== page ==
In this article, I theorize a form of madness induced by state intervention to terminate parental rights in the wake of homelessness and mental illness in Vermont. This argument is grounded in the experiences of two families unfolding over the course of five years, when they were participants in a longitudinal study of rural homelessness. Homelessness renders families vulnerable to the gaze of social workers, health professionals, law enforcement, and other “helping” professions. As parents interface with professionals to meet survival needs, they risk having their economic insecurity and often‐fragile mental health call into question their adequacy as parents. Through close ethnographic attention to two families, I trace the devastating subjective effects of losing children to state custody. The traumatic rupture of intersubjective familial ties produces tectonic shifts in parents’ needs and ways of being‐in‐the‐world. The unraveling of family life results in the gradual erosion, and eventual loss, of parental selves.
This article examines the ways in which psychiatrists differentially deploy schizophrenia and addiction diagnoses among white, privately insured patients in comparison with black and Latino patients in a public psychiatric unit. Drawing on critical race theory and the anthropology of moral agency, the article tracks the ways in which the overlapping and competing diagnostic frames of schizophrenia and addiction are structured by, and structure, the personhood and political position of those who are subjected to them. It ends by identifying and tracking these logics of diagnosis and treatment, and their racially stratifying influence, in recent calls for integration of mental health with physical health care. Enhancing the agency of people who are subject to psychiatric diagnoses, and dampening the racializing and segregating impulse of diagnoses, ultimately requires clinical rejection of codified “evidence‐based medicine” in favor of spaces that serve, following Cheryl Mattingly, as moral laboratories for creating social selves.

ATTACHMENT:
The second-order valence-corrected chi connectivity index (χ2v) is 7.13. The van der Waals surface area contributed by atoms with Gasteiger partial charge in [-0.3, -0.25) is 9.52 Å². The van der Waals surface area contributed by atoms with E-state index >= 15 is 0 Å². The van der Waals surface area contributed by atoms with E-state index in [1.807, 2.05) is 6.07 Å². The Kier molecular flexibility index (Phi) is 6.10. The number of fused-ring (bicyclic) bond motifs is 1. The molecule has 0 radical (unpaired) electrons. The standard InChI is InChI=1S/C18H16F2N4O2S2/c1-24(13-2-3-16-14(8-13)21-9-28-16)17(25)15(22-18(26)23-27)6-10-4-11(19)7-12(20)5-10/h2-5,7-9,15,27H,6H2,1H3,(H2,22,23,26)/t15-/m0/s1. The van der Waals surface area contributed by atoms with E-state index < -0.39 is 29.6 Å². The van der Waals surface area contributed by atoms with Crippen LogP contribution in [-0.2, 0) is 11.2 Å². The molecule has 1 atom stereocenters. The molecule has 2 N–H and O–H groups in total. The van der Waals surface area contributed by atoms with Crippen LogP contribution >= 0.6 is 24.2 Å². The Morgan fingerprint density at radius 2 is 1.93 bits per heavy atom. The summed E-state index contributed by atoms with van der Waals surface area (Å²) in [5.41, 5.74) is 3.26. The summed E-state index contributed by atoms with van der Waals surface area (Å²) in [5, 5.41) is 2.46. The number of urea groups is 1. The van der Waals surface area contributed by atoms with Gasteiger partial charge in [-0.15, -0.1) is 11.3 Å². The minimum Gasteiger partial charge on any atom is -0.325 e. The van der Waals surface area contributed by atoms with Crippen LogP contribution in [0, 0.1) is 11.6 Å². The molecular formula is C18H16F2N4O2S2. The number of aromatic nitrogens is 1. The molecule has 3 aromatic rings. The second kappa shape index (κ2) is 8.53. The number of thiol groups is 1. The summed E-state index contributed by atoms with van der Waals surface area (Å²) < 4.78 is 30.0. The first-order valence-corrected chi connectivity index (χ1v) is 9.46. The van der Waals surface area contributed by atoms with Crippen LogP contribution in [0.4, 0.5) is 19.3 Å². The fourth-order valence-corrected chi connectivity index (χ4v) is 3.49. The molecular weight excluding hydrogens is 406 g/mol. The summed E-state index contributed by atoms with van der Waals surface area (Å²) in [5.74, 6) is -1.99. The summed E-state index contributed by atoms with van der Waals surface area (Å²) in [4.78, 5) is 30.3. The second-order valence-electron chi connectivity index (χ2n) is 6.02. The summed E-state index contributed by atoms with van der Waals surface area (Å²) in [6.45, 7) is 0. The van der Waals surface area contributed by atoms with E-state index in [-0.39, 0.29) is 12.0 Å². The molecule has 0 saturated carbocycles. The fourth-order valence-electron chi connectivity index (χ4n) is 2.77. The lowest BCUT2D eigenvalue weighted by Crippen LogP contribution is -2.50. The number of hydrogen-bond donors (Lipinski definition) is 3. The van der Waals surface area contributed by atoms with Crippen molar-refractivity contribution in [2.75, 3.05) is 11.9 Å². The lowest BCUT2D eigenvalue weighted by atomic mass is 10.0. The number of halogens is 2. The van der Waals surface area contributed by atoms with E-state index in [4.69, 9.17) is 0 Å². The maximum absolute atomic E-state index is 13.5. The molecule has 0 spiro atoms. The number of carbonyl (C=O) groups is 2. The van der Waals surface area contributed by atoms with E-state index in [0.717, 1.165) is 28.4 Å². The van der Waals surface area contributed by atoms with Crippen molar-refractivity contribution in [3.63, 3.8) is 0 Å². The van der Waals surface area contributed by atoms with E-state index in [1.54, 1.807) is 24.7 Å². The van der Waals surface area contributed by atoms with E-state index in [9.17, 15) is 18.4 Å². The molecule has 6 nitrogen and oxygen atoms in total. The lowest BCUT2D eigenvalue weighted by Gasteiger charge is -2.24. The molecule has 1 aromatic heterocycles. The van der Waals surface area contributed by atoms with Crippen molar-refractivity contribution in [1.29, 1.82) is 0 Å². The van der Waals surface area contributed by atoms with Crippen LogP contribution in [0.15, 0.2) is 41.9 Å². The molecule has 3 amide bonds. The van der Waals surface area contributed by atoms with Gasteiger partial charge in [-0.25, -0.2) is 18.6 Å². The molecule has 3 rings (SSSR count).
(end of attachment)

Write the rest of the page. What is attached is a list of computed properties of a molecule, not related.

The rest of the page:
What counts as evidence in contemporary debates about antipsychotic efficacy? Current research in the fields of psychiatry, public health, and the social sciences continues to cast doubt upon the efficacy of antipsychotic medications, but patient testimonies illuminating the intersection of psychotic experience and the psychiatric injunction to adhere are largely missing from research about psychotropic medications’ intended and actually reported effects. Drawing on ethnographic fieldwork in an inpatient psychiatric ward and the community mental health network of Dublin, Ireland, this article explores the ways in which mental health patients are actively engaged in an ongoing process of experimenting with their psychopharmaceuticals, often in the pursuit of an idiosyncratically medicated subjectivity. Joining larger debates about the epistemologically plural nature of evidentiary claims regarding psychopharmaceutical efficacy, this article seeks to foreground the dialogue between clinicians and patients, the latter of whom offer invaluable insights regarding the experience of living with psychosis.